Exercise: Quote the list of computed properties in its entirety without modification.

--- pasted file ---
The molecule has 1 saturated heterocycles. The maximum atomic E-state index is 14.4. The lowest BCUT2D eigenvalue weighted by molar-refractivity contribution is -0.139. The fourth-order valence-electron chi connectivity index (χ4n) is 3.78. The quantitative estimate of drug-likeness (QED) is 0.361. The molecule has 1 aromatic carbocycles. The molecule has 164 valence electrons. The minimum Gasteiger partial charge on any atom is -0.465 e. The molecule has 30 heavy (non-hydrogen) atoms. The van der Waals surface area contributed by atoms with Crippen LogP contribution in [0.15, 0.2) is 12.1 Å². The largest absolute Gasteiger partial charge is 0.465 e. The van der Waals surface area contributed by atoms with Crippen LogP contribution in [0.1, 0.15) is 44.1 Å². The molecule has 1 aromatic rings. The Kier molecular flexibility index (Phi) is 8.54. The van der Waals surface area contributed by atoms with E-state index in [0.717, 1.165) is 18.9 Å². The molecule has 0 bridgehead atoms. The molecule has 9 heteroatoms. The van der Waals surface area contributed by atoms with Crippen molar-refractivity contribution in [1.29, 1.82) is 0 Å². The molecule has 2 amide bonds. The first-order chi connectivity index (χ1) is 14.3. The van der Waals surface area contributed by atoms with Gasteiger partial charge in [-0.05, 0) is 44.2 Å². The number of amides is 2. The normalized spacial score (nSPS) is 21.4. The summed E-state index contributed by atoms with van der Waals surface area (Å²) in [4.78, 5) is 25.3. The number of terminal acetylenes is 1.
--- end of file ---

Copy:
The molecule has 1 saturated heterocycles. The maximum atomic E-state index is 14.4. The lowest BCUT2D eigenvalue weighted by molar-refractivity contribution is -0.139. The fourth-order valence-electron chi connectivity index (χ4n) is 3.78. The quantitative estimate of drug-likeness (QED) is 0.361. The molecule has 1 aromatic carbocycles. The molecule has 164 valence electrons. The minimum Gasteiger partial charge on any atom is -0.465 e. The molecule has 30 heavy (non-hydrogen) atoms. The van der Waals surface area contributed by atoms with Crippen LogP contribution in [0.15, 0.2) is 12.1 Å². The largest absolute Gasteiger partial charge is 0.465 e. The van der Waals surface area contributed by atoms with Crippen LogP contribution in [0.1, 0.15) is 44.1 Å². The molecule has 1 aromatic rings. The Kier molecular flexibility index (Phi) is 8.54. The van der Waals surface area contributed by atoms with E-state index in [0.717, 1.165) is 18.9 Å². The molecule has 0 bridgehead atoms. The molecule has 9 heteroatoms. The van der Waals surface area contributed by atoms with Crippen molar-refractivity contribution in [1.29, 1.82) is 0 Å². The molecule has 2 amide bonds. The first-order chi connectivity index (χ1) is 14.3. The van der Waals surface area contributed by atoms with Gasteiger partial charge in [-0.05, 0) is 44.2 Å². The number of amides is 2. The normalized spacial score (nSPS) is 21.4. The summed E-state index contributed by atoms with van der Waals surface area (Å²) in [4.78, 5) is 25.3. The number of terminal acetylenes is 1.